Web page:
Tuesday, March 16, 2010
In a previous post I encouraged those who lead worship to imitate the character of pastor and hymn writer John Newton. I would like to continue this theme of emulation by encouraging those who lead worship—especially those involved with music—to imitate Johann Sebastian Bach. In the universe of Music History, Bach might just be the brightest star. It is safe to say that without Bach Western music would simply not exist as we know it today.
J.S. Bach was not a pastor, nor a theologian, but that is not something he was ashamed of because he knew exactly what God had called him to be; a musician. Christoph Trautmann writes:
“Bach was deeply conscious of his own office as a church musician, ordained for him by God through David. Accordingly, the office was in his view not merely the name of a calling or the description of a sphere of activity, but on the basis of Biblical authority he identified himself as a called and ordained servant of the church.” (Cited from Mary Dalton Greer in the book “About Bach” )
One of the reasons we know that Bach felt his office as church musician was ordained by God is evidenced by taking a look through his personal Bible. Bach’s personal Bible in reality was multiple volumes of Martin Luther’s translation of the Bible along with a commentary by Abraham Calov. Over time these volumes were brought together and they now reside in Concordia Seminary in St. Louis, Missouri. But the most interesting thing to note is that there are numerous notes and underlining’s found throughout the Biblical text as well as the Commentary, not the least of which deal with his theological understanding of the church musician and church music.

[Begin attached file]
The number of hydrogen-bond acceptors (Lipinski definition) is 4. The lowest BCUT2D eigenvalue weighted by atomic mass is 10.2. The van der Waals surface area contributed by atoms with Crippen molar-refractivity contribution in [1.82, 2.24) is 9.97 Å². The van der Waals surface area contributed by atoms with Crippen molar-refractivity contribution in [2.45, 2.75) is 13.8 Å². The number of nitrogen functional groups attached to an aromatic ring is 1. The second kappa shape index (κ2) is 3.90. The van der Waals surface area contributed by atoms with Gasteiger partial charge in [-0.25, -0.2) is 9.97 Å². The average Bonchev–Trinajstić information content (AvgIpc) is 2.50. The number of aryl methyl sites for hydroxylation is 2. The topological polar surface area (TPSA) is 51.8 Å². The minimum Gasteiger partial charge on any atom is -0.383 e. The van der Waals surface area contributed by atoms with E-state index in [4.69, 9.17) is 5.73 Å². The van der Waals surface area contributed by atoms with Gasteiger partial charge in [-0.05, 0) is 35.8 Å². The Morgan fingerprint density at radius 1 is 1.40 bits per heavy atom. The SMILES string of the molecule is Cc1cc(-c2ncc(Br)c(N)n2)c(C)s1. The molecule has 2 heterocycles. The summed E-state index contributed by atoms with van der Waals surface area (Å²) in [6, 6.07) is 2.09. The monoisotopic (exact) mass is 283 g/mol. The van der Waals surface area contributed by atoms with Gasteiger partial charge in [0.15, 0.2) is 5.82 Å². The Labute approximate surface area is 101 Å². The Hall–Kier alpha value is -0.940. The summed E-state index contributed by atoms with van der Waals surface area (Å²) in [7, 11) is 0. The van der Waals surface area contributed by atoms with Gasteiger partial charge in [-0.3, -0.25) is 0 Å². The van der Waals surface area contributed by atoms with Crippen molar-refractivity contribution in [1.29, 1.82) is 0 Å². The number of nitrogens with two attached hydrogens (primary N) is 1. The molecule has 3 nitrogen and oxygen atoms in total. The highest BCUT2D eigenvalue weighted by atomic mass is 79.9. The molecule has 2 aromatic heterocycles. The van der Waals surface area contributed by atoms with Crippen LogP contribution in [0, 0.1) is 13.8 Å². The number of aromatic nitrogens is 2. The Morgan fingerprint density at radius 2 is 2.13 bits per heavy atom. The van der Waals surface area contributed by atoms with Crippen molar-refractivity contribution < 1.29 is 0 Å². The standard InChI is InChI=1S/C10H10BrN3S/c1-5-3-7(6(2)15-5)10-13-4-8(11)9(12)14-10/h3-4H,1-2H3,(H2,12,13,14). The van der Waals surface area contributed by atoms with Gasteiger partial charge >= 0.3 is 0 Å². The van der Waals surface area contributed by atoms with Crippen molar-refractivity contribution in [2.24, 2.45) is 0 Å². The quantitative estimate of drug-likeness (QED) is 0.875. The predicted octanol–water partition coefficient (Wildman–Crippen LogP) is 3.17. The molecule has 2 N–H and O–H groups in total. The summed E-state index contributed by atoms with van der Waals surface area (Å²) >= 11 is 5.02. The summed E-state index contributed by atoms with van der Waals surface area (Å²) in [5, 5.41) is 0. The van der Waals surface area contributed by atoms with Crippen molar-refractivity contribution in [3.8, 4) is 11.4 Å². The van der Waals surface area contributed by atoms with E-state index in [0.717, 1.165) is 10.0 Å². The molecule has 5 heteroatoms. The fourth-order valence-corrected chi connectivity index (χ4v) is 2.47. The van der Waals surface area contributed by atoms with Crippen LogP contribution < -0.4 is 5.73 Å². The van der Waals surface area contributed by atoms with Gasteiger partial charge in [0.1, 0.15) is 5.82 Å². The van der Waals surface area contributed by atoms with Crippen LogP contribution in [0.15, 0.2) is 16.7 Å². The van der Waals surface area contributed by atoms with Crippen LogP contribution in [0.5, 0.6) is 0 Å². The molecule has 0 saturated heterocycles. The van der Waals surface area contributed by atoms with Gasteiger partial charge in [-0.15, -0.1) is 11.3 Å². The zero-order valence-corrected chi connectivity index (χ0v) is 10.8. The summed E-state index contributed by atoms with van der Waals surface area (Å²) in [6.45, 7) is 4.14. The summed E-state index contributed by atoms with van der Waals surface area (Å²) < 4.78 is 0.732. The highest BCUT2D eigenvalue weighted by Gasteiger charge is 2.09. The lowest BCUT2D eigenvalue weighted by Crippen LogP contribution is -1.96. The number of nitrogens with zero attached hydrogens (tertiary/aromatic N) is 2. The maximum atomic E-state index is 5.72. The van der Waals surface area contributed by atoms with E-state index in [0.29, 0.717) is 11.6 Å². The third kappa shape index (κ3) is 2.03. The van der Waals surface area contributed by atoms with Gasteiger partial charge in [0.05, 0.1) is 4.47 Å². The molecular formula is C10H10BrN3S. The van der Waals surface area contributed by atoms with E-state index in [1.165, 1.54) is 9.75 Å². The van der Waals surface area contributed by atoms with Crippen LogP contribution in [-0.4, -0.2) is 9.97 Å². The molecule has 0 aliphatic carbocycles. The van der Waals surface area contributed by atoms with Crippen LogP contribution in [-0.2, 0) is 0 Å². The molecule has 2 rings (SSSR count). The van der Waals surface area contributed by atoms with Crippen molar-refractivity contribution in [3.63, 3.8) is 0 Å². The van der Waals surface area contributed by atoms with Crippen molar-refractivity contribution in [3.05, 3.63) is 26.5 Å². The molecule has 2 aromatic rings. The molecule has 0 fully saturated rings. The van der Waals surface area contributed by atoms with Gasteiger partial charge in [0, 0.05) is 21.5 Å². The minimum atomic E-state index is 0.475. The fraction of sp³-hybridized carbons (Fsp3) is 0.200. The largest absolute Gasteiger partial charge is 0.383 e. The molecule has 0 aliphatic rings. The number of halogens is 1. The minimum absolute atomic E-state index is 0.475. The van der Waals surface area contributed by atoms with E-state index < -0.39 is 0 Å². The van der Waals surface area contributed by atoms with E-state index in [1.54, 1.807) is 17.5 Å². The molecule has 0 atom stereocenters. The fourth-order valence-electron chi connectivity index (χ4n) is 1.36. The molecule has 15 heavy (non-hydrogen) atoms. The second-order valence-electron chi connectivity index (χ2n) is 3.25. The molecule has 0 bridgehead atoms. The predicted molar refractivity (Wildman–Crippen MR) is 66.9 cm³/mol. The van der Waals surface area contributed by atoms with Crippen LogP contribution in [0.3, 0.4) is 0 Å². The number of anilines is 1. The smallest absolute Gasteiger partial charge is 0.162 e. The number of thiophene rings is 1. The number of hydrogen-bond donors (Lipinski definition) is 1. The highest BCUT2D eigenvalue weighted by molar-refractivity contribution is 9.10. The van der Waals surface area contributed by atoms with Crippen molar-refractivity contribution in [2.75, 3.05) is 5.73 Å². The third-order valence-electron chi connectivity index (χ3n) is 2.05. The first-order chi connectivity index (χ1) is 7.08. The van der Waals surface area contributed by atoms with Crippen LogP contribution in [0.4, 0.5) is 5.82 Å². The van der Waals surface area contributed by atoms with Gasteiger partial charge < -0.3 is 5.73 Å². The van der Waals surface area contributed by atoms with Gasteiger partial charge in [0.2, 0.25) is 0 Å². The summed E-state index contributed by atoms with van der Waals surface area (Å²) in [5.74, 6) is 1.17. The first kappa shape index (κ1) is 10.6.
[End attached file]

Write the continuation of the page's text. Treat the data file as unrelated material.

We find a note at the beginning of 1 Chronicles 25, a chapter which lists David’s assignment of the Levites in regards to instruments and song, “This chapter is the true foundation of all God-pleasing church music.” Another note in 2 Chronicles 5:12-13 reads, “In devotional music, God is always present with His Grace.”
We also find Bach underlining Luther’s words at 2 Thessalonians 3:12, a passage about vocation, “Lord, I accept my calling and do what You have commanded, and will in all my work surely do what You will have done; only help me to govern my home, help me to regulate my affairs, etc.”
And from this article we read: “Bach's view of music can perhaps best be summarized by his own comments next to passages in 1 Chronicles and Psalms in the Calov Bible. Bach underlined that musicians are to "express the Word of God in a spiritual songs and psalms, sing them in the temple, and at the same time to play with instruments." In the Psalms, Bach underlined commentary which points out that two prophets served King David by playing musical instruments as part of their official duties. Bach saw himself in such an office. He proclaimed God's Word with his music, and he did so with the most beautiful music he was able to compose.”
J.S. Bach and His Personal Study of the Bible
I want to dwell on two aspects we can glean from J.S. Bach and his personal study of the Bible. First, is that which we have already abundantly seen, namely that Bach was fully convinced that his calling as a church musician was thoroughly Biblical. This is very important. This foundation allowed Bach to pour his life into his calling. Think of the ramifications if Bach was not fully convinced his calling was from God. What then would motivate Bach to compose such beautiful and masterful music? How encouraging it is to know that your calling is rooted in Scripture! If Bach were living in the present he might very well be called a “worship leader” as we use the term today. I, along with Bach, find great encouragement in these Old Testament chapters that list musicians who ministered and proclaimed the Word of God through song.
Two simple observations I draw from these lists of musicians found in 1 Chronicles 25.
1) God chose music and song as a way for people to worship and to glorify Himself. And God gave to David the duty of selecting those who would fill that office. We read in verse 2 that these musicians prophesied under the direction of King David. That is, the chief duty of these musicians and singers was to proclaim the inspired Word of God that God gave through David. We have record of this inspired Word in the Psalms.